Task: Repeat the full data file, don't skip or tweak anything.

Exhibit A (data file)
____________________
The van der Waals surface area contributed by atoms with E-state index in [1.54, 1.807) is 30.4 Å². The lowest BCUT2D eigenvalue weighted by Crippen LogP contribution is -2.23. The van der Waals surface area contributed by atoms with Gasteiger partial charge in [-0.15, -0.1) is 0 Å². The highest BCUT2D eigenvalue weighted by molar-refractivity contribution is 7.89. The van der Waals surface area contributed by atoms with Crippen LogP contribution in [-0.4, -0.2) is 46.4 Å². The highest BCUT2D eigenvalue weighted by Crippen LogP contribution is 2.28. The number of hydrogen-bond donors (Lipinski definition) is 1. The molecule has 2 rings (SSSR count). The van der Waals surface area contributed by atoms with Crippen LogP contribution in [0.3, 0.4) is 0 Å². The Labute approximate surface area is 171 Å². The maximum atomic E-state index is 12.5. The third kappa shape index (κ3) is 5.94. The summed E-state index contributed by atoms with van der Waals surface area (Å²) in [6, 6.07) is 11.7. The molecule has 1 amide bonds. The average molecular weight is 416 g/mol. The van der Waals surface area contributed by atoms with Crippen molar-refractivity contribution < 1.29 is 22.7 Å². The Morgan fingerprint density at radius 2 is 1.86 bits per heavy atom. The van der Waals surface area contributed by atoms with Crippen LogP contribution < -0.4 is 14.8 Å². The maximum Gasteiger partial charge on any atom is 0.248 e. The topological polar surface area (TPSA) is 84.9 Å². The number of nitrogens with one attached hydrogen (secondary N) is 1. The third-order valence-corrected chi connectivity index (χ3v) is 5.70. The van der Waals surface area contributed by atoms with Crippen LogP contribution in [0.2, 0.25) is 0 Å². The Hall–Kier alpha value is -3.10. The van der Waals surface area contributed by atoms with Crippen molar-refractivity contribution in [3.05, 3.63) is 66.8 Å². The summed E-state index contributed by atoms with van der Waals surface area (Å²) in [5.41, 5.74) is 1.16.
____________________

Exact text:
The van der Waals surface area contributed by atoms with E-state index in [1.54, 1.807) is 30.4 Å². The lowest BCUT2D eigenvalue weighted by Crippen LogP contribution is -2.23. The van der Waals surface area contributed by atoms with Gasteiger partial charge in [-0.15, -0.1) is 0 Å². The highest BCUT2D eigenvalue weighted by molar-refractivity contribution is 7.89. The van der Waals surface area contributed by atoms with Crippen LogP contribution in [-0.4, -0.2) is 46.4 Å². The highest BCUT2D eigenvalue weighted by Crippen LogP contribution is 2.28. The number of hydrogen-bond donors (Lipinski definition) is 1. The molecule has 2 rings (SSSR count). The van der Waals surface area contributed by atoms with Crippen LogP contribution in [0.3, 0.4) is 0 Å². The Labute approximate surface area is 171 Å². The maximum atomic E-state index is 12.5. The third kappa shape index (κ3) is 5.94. The summed E-state index contributed by atoms with van der Waals surface area (Å²) in [6, 6.07) is 11.7. The molecule has 1 amide bonds. The average molecular weight is 416 g/mol. The van der Waals surface area contributed by atoms with Crippen molar-refractivity contribution < 1.29 is 22.7 Å². The Morgan fingerprint density at radius 2 is 1.86 bits per heavy atom. The van der Waals surface area contributed by atoms with Crippen LogP contribution < -0.4 is 14.8 Å². The maximum Gasteiger partial charge on any atom is 0.248 e. The topological polar surface area (TPSA) is 84.9 Å². The number of nitrogens with one attached hydrogen (secondary N) is 1. The third-order valence-corrected chi connectivity index (χ3v) is 5.70. The van der Waals surface area contributed by atoms with Crippen LogP contribution in [0.2, 0.25) is 0 Å². The Hall–Kier alpha value is -3.10. The van der Waals surface area contributed by atoms with Crippen molar-refractivity contribution in [3.05, 3.63) is 66.8 Å². The summed E-state index contributed by atoms with van der Waals surface area (Å²) in [5.41, 5.74) is 1.16.